I have previously written of the unique film-making style of Robert Bresson (who died in 1999), whom I consider to be the supreme master of film.  Recently, I viewed again his Lancelot du lac  (1974) and it brought home to me once more the purity and intensity of his poetic minimalism and the sense of mystery that it evokes.   It is a minimalism that eschews theatricality (he used non-actors whom he thought of, and referred to, as models) and pictorialism in order to  to plumb more deeply the human condition.

The Arthurian cycle of stories is one of the great European legends, of course.  Bresson’s film is a tragedy about Arthur’s kingdom’s final crisis.  The film, which won the International Federation of Film Critics Prize at Cannes, opens with violence–scenes of death, destruction, and sacrilege– as the knights, led by Lancelot (Luc Simon), fail in their quest for the holy grail (a chalice in which Joseph of Arimathea captured some of the blood of Jesus).  It is, in part, a tale of betrayal: the adultery of Lancelot and Arthur’s  Queen Guenievre (Laura Duke Condominas) and the rebellion of Mordred (Patrick Bernard) against Arthur (Vladimir  Antolek-Orosek).  While Lancelot is the title character,  Guenievre looms at least as large.  She is strong-willed and passionate, not hesitant to make self-confident, if sometimes debatable, pronouncements.  Just as Lancelot and the other knights live in tents amongst their neighing, sweating horses, Guenievre lives in the castle with her female attendants.  Arthur, quite a decent man but not a strong leader, is deeply troubled by the quest’s bloody failure.  Indeed, most everything seems to fail:  romantic love, friendship, loyalty, repentance.  Even the courage of the noble knight Gauvain (Humbert Balsan) cannot save the situation.  Merlin being dead before the film begins, the only one who seems to have a grasp of things is an old seeress, but she has little influence.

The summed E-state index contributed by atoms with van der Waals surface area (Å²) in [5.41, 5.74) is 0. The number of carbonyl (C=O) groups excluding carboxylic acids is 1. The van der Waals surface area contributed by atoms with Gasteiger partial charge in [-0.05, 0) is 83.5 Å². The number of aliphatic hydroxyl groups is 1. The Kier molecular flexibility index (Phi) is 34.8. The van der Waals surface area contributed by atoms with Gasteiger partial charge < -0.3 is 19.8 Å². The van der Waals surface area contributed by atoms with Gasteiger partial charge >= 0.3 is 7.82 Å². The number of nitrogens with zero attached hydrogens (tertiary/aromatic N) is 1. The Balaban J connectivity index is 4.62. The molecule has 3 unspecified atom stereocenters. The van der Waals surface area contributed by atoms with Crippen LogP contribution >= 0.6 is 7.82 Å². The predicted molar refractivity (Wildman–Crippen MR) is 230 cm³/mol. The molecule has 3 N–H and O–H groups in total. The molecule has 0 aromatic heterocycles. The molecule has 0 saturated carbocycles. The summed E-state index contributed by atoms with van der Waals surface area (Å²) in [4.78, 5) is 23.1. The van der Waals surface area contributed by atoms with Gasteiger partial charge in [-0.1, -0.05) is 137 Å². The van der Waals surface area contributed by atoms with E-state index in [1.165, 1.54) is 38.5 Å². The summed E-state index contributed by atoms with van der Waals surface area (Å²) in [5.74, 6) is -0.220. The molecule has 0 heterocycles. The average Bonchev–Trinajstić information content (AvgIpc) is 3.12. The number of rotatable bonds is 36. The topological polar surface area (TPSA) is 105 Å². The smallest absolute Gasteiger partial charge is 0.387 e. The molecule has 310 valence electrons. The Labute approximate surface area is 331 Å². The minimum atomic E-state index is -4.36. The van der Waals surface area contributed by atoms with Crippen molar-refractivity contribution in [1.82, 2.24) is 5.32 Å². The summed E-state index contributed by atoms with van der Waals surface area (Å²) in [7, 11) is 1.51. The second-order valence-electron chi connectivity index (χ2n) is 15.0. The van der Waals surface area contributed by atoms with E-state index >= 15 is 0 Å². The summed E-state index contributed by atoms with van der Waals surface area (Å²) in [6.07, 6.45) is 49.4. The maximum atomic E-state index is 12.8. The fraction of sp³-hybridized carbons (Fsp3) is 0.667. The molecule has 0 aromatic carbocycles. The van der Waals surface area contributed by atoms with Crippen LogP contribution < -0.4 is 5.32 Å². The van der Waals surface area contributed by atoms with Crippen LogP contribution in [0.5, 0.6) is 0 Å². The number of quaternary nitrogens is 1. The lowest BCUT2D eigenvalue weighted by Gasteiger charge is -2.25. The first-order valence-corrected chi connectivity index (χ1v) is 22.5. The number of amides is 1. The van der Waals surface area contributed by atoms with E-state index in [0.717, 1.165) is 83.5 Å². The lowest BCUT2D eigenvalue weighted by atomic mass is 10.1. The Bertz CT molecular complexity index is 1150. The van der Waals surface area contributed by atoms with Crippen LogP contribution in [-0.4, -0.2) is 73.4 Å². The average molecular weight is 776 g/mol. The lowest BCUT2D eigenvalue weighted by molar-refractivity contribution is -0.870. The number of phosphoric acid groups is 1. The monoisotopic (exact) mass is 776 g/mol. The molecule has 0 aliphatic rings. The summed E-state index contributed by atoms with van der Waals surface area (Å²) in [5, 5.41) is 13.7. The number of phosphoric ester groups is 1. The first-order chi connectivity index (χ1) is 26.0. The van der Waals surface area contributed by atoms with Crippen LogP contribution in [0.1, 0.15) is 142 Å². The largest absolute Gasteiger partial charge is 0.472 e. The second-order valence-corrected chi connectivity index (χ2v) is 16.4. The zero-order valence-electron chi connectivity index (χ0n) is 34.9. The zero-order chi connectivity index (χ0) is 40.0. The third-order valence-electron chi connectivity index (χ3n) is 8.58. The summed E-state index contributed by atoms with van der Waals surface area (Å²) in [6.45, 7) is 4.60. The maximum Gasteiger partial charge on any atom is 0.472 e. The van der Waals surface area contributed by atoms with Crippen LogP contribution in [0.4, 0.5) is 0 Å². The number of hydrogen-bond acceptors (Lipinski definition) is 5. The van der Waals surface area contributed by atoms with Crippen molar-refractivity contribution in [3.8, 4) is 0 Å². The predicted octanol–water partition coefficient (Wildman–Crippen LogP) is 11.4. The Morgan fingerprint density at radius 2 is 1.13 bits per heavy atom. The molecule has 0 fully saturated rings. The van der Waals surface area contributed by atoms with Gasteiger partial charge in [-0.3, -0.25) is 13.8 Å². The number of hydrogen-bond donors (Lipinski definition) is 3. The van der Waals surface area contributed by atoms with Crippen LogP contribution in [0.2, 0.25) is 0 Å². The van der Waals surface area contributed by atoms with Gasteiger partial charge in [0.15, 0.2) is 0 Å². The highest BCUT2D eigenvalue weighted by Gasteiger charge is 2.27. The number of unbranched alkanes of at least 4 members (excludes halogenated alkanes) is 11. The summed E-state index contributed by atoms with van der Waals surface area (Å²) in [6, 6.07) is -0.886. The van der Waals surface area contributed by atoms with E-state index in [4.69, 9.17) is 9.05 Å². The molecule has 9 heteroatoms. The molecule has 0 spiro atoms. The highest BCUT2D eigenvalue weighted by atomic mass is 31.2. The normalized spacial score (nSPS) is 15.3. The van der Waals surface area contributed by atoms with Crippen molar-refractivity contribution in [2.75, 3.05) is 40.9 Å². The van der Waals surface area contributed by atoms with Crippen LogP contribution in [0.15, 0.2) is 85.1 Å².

The tale the film tells is a dramatic one, but it is what I have called the poetic minimalistic manner of its telling that makes the film so powerful.  This is most obvious in a jousting scene and in the depiction of the war between Arthur and Mordred, but it is also displayed in more subtle ways such as an, at first, cryptic crackling noise during a conversation between Lancelot and the seeress of Escalet.

I know of no more profound version of the Arthurian legends than this film.  Though the magic of Merlin is missing from it, Bresson weaves a mesmerizing magic of his own.